The article describes what the company does: "Musictoday's 200 employees are responsible for emailing fans, processing orders, printing tickets, mailing merchandise, fielding complaints, monitoring message boards--all of it."

What distinguishes Musictoday's approach from more traditional direct marketing is its emphasis on band personality.
"We believe that direct-to-fan relationship is stronger, more loyal, more long lasting,” says [chief of staff Nathan] Hubbard. “Coran had the vision to say, ‘Passionate music fans want to interact directly with the artist, both at the show, but also online,’ and so built the infrastructure to help not just the Dave Matthews Band fans, but ultimately fans of all kinds of artists.”

Part of what appeals to artists in this deal is Musictoday’s discretion: Rarely is it obvious that some company in Crozet is running the online store. Look carefully on the official Internet stores for artists as diverse as Bob Dylan, Eminem, Christina Aguilera or Le Tigre—scroll to the bottom and you’ll find an unobtrusive tag, “Powered by Musictoday.” That’s it, though. There’s no other evidence that the poster, the t-shirt, the cd you bought will be shipped to your door from the humble ConAgra building. "The music machine," C-Ville, 8/28/06
Still, even with the personalization of marketing services, Musictoday is about database marketing.
... there's a compelling lesson here for any company that makes a product: If you control a piece of the transaction, you understand more about your customers. By aggregating fan data that artists haven't usually been privy to, Musictoday can help shape decisions such as where to tour, advertise, or deploy superfans to evangelize. Considering that an estimated 60% of concert tickets typically go unsold every year, that kind of targeting is no small contribution. "We're able to say to artists, 'We know more about your fans than you do,'" says Nathan Hubbard, 31, who runs Musictoday as Capshaw's chief of staff. "'Let's put our heads together and figure out how to monetize this relationship.'" "Way Behind The Music," Fast Company, 12/19/07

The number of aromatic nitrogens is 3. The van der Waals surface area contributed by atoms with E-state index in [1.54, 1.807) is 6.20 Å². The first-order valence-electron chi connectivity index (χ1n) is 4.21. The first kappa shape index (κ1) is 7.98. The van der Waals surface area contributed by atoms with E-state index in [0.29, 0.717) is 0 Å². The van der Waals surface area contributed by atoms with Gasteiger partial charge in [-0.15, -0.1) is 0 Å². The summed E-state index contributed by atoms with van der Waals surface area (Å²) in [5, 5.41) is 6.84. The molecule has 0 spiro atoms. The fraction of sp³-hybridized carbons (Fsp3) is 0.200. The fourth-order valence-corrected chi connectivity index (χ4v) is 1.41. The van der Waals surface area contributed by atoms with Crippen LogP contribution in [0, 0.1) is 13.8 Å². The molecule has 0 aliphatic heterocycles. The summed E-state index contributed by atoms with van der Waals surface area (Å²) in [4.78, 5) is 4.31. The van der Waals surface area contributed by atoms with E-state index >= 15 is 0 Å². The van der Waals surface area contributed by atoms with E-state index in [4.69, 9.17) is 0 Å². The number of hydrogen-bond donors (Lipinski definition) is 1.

Live Nation wanted access to those fan relationships and databases, so it bought 51% of Musictoday in 2006. Said Live Nation CEO Michael Rapino:
We're doing more consumer segmentation. We know that the average fan went to one or two shows last year, and the avid fan went to five. We know 30% of the population attended a live show. Who are they? What's the commonality between the teens and 40-year-olds? What else do those fans want to consume? "The Music Man," Fast Company, 12/19/07
A new company that is also going after some of this market is Topspin Media. It's developing online tools to help artists/bands to do more direct marketing themselves.

But unlike Musictoday, it doesn't mail out packages. According to its website, "Topspin is more about demand generation than demand fulfillment. We approach marketing on three fronts: direct (email and the like), viral (quality driving organic person-to-person marketing), and targeted (such as targeted paid placement)."

I will be covering fulfillment and other aspects of hard goods sales in upcoming blog entries.

Suzanne Lainson
@slainson on Twitter


  1. Great article Suzanne! Look forward to more blog entries!

  2. Nice post Suzanne, you really did a good job of rounding up quotes to paint a nice summary of Musictoday. I happen to be a Marketing Manager @musictoday.

    Just to clarify, Musictoday collects and maintains e-mail addresses on behalf of our artists/clients. The artist retains ownership of their database, and decides what is and is not sent to that list. We simply facilitate the backend.

    Looking forward to reading more articles from you.